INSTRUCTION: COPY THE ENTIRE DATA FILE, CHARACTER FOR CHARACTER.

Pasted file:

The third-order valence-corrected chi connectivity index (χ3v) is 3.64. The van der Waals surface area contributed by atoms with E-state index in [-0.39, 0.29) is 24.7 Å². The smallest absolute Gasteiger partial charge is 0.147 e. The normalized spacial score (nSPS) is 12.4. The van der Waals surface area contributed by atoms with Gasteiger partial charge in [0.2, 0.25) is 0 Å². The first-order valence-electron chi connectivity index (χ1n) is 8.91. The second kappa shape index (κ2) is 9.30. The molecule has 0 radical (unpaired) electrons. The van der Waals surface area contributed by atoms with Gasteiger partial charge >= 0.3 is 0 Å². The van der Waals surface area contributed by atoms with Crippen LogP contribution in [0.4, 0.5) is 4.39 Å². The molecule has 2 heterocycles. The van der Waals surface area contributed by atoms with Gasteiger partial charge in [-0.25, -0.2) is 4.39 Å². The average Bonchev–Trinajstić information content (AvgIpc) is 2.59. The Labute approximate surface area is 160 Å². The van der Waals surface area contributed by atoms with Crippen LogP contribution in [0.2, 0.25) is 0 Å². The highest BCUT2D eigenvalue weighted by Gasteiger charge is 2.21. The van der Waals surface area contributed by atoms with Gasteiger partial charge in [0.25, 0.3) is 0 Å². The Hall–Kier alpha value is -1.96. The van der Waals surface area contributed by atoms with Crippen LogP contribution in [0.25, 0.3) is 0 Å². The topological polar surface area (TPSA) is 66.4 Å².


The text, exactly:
The third-order valence-corrected chi connectivity index (χ3v) is 3.64. The van der Waals surface area contributed by atoms with E-state index in [-0.39, 0.29) is 24.7 Å². The smallest absolute Gasteiger partial charge is 0.147 e. The normalized spacial score (nSPS) is 12.4. The van der Waals surface area contributed by atoms with Gasteiger partial charge in [0.2, 0.25) is 0 Å². The first-order valence-electron chi connectivity index (χ1n) is 8.91. The second kappa shape index (κ2) is 9.30. The molecule has 0 radical (unpaired) electrons. The van der Waals surface area contributed by atoms with Gasteiger partial charge >= 0.3 is 0 Å². The van der Waals surface area contributed by atoms with Crippen LogP contribution in [0.4, 0.5) is 4.39 Å². The molecule has 2 heterocycles. The van der Waals surface area contributed by atoms with Gasteiger partial charge in [-0.25, -0.2) is 4.39 Å². The average Bonchev–Trinajstić information content (AvgIpc) is 2.59. The Labute approximate surface area is 160 Å². The van der Waals surface area contributed by atoms with Crippen LogP contribution in [0.2, 0.25) is 0 Å². The highest BCUT2D eigenvalue weighted by Gasteiger charge is 2.21. The van der Waals surface area contributed by atoms with Gasteiger partial charge in [0.25, 0.3) is 0 Å². The Hall–Kier alpha value is -1.96. The van der Waals surface area contributed by atoms with Crippen LogP contribution in [0.25, 0.3) is 0 Å². The topological polar surface area (TPSA) is 66.4 Å².